Methods & Sources of Historical Research

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Notes from a course on methods and sources of historical research at IHR, 11 July 2016 - 15 July 2016

Interspersed by comments and notes which are mine own (DBBD!) and may not be representative of the archive's/IHR's views on the matter....


The Nature of Archives and Primary Source Material

  • Notion of difference between primary and secondary sources... but its quite fuzzy
  • Primary = unmediated access to past (not processed by another mind)
  • Newspapers = a report of what has been told. testimonies are primary but the reporter has chewed thru the material.
  • Historians make statements about things which should be believed - by people who don't have access to primary sources
  • Having looked at the primary sources = is the reason why people listen to historians
  • Does digitization undermine the authority of the historian who derives his/her authority on basis on having the ability to find the primary source material? - should not be - because the historian should define his/her role based on his/her ability to contextualise
  • Primary sources tend to be gathered and held in institutions called archives. historians tend to be interested in written material. others look at other types of materials , objects, material culture, etc.
  • archive - gatekeepers? destroyed by organisations because deemed not of interest?
  • uk? governments destroy 90%? of records - horrifying but also liberating
  • previously history was dead white male europeans, now there is a broadening of history
  • an archive is a set of staff to administer a procedure of cataloguing and ordering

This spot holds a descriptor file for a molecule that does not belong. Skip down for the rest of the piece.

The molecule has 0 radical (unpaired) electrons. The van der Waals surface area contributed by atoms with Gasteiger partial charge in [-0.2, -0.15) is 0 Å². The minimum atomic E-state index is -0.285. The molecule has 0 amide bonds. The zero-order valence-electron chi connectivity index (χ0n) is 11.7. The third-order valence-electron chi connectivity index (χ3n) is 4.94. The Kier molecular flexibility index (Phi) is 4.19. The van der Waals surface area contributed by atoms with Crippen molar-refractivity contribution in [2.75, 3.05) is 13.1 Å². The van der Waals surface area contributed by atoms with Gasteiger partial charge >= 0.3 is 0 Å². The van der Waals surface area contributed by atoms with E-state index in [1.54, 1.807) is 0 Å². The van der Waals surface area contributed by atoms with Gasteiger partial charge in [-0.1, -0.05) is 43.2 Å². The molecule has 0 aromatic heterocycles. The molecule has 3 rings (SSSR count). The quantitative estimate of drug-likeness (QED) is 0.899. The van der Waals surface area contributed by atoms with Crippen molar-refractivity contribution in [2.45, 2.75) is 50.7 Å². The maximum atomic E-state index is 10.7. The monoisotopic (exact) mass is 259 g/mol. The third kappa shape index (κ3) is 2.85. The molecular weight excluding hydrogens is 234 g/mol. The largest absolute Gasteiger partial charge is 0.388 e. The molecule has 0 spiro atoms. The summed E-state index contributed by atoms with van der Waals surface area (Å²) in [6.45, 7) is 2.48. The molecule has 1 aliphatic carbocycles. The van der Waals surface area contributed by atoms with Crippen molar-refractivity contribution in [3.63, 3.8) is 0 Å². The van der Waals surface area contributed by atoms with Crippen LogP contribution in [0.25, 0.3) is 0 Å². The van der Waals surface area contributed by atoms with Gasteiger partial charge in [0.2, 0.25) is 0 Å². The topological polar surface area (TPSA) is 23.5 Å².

• the diff between archival and library catalogue is that libraries have certain systems which attempt to divide human knowledge into recognisable chunks
  • archive - institutional procedure orders it rather the dewey
  • archive - not published material
  • library - published
  • brick and mortar reality to an archive (not pure virtual)
  • talking about it in relation to organisation / but also there is question of power of access / gatekeeper
  • point is that we will need to apply a different method of accessing / searching when using archives (compared to libraries) as they are accessed differently
  • surrogacy: what is an original? today we like copies, we think of them as being useful.
  • digitisation processes
  • money, power, etc
  • archives -> state / nation building --> even church was doing this
  • newspapers - pdf ocr - things missed out: compositor (context of what was around this article, what else would be seen by a real reader of newspaper with many articles), marginalia, emphasis, etc
  • Qn to ponder: what is a public record?

Public Records

  • WHY ARE MOST BOAT RECORDS AT Greenwich , National Maritime Museum? - cos boat stuff seems more suitable there
  • WHY IS INDIA OFFICE RECORDS IN BL: Kew rationale that anything outside of English, Latin, French - they have no specialisation, so they gave it to British Library.

National Archives Research Guides

GUIDES! we have to think of it in terms of records being scattered to the wind and for various reasons being held at different places and we have to find out where these archives might be kept. Never give up hope!

TNA: Searching Example

What if i want to find something about Boots the chemist? What would be the thought process of how to start searching?...

  • would they be historically minded and keep their own archive?
  • would it be at wellcome collection cos its medical/pharma?
  • is there a chemist trade union and do they have a collection?
  • business archives council for business archives?

National Register of Archives

National Register of Archives (NRA) - a list of where to find records

Discovery at TNA is a combination of:

  • NRA, the National Register of Archives
  • ARCHON, directory of archives
  • A2A, Access to Archives
  • MDR, Manorial documents register

But how do we access this underlying database that is NRA?

Do note to use the Creator option.

Bootsplc.png Bootsplc2.png

Introduction to the Institute of Historical Research